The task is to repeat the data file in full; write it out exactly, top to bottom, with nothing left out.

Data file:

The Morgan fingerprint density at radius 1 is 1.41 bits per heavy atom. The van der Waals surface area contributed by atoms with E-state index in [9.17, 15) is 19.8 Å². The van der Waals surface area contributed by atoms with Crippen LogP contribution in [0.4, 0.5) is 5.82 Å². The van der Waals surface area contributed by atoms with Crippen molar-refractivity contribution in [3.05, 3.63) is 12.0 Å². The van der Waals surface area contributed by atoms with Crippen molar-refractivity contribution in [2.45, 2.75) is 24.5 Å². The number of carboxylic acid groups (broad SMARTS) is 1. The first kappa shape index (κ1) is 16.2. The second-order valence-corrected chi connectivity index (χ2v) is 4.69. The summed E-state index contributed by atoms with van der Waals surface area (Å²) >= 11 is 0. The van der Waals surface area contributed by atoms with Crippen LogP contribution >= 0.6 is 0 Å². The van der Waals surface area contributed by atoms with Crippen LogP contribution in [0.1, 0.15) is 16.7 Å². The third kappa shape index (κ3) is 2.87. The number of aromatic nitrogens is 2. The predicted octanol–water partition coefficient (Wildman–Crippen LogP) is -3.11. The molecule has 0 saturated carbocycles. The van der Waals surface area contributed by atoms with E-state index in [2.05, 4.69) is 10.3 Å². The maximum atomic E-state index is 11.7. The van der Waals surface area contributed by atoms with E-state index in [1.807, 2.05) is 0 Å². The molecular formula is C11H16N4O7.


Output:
The Morgan fingerprint density at radius 1 is 1.41 bits per heavy atom. The van der Waals surface area contributed by atoms with E-state index in [9.17, 15) is 19.8 Å². The van der Waals surface area contributed by atoms with Crippen LogP contribution in [0.4, 0.5) is 5.82 Å². The van der Waals surface area contributed by atoms with Crippen molar-refractivity contribution in [3.05, 3.63) is 12.0 Å². The van der Waals surface area contributed by atoms with Crippen molar-refractivity contribution in [2.45, 2.75) is 24.5 Å². The number of carboxylic acid groups (broad SMARTS) is 1. The first kappa shape index (κ1) is 16.2. The second-order valence-corrected chi connectivity index (χ2v) is 4.69. The summed E-state index contributed by atoms with van der Waals surface area (Å²) >= 11 is 0. The van der Waals surface area contributed by atoms with Crippen LogP contribution >= 0.6 is 0 Å². The van der Waals surface area contributed by atoms with Crippen LogP contribution in [0.1, 0.15) is 16.7 Å². The third kappa shape index (κ3) is 2.87. The number of aromatic nitrogens is 2. The predicted octanol–water partition coefficient (Wildman–Crippen LogP) is -3.11. The molecule has 0 saturated carbocycles. The van der Waals surface area contributed by atoms with E-state index in [2.05, 4.69) is 10.3 Å². The maximum atomic E-state index is 11.7. The van der Waals surface area contributed by atoms with E-state index in [1.807, 2.05) is 0 Å². The molecular formula is C11H16N4O7.